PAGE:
Monday, December 20, 2010

The Night Visitor

     I saw my old friend Phil last night. I was sitting in my office at work, behind my desk, looking out through the glass wall. Someone had pasted a notice on the outside of the glass, so I stood up to go see what it was. As I circled around my desk, Phil appeared at my doorway -- tall and thin with bushy black hair and a big smile. He came in as though nothing had happened. He was walking a little funny, but gave me his usual throaty laugh.

     "Phil!" I said in astonishment. "You're here!"

     "Yeah, I was just down the hall," he said, pointing outside my door. "Thought I'd come by and say hello."

     He had some papers tucked under one arm, and set them down on the corner of my desk. And that's when I noticed he was using crutches. They were metal, the kind that go halfway up your forearms.

     He saw me look at the crutches. His eyes followed mine down to his arms, then his legs. And then he lifted up his head and looked me in the eyes. He was squinting, with a sly grin on his face. "Yeah, I recovered," he said, acknowledging what I knew. "I'm okay, all except my legs. They don't work too well so I have to use these crutches."

     "Wow," I managed to say.

     "It's not too bad," he said reassuringly.

     I still couldn't believe he was here. But his laugh was real, for sure. I looked down at the papers he had dropped onto my desk. They were written in some kind of Chinese characters. "That's great, Phil," I said, trying to regain my composure, trying to be cool about it . "So what are these papers?"

     "Oh, yeah, I've got to hand these out to some people," he said. Then, seeing I was puzzled by the strange lettering, he explained, "I've been doing a lot of traveling."

     "That's good," I replied. "Where to?"

     "Well, I've got to get going," Phil said, ignoring my question. Then as he turned to leave, he dropped one of his crutches, but he kept right on going, walking out the door leaning on one crutch and turning the corner. I bent over and picked up the crutch. It was cold in my hand. Then Phil peeked back around the corner. "Oops, I forgot my crutch," he chuckled.

     I took a step over toward the door and handed him the crutch. He reached out and took it, then slipped it onto his arm. He turned and hobbled out. "Good to see you, man," he called as he disappeared down the hall.

     What really happened? It took place ten years ago . . . yeah, it was just about ten years ago, maybe a little more. Phil came over to the office; he was going to treat me to lunch. He was a few years older than me and had taken an early retirement package from the company. But he lived nearby and had lots of friends and often came by to see old colleagues. He'd told me he'd pick me up; he'd be happy to drive. My office was right by the front door, so that day he pulled up in his Corvette and honked. I saw him out my window, and he waved to me.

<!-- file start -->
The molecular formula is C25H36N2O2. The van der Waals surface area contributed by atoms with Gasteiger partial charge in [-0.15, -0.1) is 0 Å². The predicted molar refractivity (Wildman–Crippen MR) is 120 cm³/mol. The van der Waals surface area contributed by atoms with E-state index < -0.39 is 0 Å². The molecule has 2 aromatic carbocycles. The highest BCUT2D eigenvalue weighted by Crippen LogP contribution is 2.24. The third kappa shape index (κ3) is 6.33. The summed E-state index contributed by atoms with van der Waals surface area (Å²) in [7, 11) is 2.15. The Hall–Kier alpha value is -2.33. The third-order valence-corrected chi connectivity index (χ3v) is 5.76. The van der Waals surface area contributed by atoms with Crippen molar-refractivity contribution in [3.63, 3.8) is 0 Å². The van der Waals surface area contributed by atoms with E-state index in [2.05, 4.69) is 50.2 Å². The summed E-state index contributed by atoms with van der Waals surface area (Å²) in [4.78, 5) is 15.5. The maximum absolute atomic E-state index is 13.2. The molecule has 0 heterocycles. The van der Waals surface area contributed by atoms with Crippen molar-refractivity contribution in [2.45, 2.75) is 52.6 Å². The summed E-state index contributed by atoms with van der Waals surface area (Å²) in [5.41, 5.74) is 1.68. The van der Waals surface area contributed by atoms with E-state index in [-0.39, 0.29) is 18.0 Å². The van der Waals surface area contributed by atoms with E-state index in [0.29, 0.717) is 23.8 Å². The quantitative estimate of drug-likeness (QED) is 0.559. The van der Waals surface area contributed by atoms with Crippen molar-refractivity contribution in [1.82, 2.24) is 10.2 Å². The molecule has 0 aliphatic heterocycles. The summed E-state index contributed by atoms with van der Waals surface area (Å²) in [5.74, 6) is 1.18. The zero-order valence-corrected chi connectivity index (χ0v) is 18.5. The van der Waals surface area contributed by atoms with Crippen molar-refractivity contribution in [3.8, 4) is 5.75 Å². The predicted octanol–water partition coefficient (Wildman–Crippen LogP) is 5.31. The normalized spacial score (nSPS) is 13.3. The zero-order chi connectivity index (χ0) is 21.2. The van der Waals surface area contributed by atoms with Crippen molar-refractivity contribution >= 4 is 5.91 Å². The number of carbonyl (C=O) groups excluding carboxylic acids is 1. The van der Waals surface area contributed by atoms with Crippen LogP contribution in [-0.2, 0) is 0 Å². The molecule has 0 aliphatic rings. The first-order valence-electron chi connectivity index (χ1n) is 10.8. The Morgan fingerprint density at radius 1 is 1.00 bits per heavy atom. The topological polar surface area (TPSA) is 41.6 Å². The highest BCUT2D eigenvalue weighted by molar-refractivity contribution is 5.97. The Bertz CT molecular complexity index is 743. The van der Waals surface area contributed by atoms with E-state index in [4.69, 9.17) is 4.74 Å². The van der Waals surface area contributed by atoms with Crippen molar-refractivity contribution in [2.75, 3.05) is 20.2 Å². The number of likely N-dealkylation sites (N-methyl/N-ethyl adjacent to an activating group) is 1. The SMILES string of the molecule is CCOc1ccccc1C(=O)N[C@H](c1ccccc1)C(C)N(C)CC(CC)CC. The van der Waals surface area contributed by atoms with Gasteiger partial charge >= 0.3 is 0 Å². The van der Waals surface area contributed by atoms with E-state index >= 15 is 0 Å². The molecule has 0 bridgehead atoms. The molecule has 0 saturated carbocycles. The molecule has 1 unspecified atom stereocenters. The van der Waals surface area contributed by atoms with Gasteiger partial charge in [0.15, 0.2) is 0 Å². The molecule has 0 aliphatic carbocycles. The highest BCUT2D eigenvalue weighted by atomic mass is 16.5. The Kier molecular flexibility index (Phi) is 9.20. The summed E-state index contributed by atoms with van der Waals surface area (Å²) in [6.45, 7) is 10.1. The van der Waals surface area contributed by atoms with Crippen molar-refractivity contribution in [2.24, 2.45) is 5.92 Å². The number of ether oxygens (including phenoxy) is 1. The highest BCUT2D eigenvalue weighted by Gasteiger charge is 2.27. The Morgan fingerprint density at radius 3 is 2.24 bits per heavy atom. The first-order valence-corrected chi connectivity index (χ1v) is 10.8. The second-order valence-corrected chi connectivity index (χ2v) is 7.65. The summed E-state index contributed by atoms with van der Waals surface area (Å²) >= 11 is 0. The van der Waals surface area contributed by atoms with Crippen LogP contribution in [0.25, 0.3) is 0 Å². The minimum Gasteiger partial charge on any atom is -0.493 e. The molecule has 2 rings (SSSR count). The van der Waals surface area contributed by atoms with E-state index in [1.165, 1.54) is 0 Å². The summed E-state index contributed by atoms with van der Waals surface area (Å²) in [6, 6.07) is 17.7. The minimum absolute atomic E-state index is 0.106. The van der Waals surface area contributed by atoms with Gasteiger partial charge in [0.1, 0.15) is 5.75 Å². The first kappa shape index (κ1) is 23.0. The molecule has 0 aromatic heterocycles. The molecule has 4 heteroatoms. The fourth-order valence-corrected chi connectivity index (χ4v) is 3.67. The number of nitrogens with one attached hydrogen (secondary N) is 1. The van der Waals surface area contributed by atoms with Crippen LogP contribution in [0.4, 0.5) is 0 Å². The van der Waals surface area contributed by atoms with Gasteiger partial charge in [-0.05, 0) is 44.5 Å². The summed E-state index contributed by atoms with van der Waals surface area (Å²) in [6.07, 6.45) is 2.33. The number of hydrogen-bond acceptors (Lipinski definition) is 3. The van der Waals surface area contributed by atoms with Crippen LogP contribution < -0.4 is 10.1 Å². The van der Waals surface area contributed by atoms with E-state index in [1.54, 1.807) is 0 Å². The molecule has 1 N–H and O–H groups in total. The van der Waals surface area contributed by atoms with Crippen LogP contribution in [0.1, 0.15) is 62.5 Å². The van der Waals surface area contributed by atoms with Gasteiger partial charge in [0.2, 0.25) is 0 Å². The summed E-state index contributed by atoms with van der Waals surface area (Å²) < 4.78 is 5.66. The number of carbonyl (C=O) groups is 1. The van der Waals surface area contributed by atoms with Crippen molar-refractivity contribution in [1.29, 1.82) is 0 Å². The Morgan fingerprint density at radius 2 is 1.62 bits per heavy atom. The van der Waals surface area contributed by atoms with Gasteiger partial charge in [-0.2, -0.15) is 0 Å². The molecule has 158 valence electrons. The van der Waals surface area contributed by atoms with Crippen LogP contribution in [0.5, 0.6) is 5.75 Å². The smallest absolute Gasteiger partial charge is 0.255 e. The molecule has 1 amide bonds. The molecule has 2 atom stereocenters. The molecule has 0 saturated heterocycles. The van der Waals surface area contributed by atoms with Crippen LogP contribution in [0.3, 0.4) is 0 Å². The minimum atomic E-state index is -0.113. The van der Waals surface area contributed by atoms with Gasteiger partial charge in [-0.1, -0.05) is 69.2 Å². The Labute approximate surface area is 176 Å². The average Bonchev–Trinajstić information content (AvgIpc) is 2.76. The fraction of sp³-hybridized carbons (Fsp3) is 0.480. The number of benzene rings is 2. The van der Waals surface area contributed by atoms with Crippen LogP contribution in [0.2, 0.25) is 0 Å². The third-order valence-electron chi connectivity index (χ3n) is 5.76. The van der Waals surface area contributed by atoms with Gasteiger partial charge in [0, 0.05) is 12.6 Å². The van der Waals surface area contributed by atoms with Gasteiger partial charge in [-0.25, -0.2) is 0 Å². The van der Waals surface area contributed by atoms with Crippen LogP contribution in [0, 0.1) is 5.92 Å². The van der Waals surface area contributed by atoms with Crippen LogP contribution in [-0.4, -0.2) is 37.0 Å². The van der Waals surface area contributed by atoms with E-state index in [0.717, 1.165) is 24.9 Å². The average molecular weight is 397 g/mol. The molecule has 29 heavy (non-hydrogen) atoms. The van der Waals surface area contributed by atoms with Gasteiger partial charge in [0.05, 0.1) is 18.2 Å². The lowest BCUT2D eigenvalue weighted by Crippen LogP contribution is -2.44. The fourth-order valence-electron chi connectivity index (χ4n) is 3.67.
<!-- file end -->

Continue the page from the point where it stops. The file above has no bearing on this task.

I threw on my jacket, went out the front door and jumped into the passenger seat. It was an old Corvette. He'd bought it for his wife on her 40th birthday, but I think he drove it more than she did. He loved that car.

     On the way over to the restaurant we talked about our friends and joked around about various things going on at the office. But I noticed, as he drove, that he handled the steering wheel kind of funny. Was there something wrong? I wondered. I didn't say anything. He was talking like the same old Phil. How could anything be wrong?

     Again at lunch, it just seemed as though he was awkward -- was there something the matter with his hands? I wasn't sure, and decided he should be the one to bring it up if he wanted to, so I kept my mouth shut about it. Still, I searched his eyes for some kind of recognition, trying to offer a non-verbal signal that it was okay to tell me if something was wrong. But he didn't pick up on it. His conversation, his attitude, his demeanor all said that everything was fine, perfectly normal.

     We finished lunch and Phil dropped me back off at work, laughing and joking and promising to meet up again soon. "So long," I called to him as I closed the car door.

     "Bye bye," he waved.

     It was the next day when I heard the news. Phil was dead. He had committed suicide. He had written a note to his wife and daughter, gulped down a bottle of pills, lay down in bed and died.

     Why? What happened? Everyone wanted to know.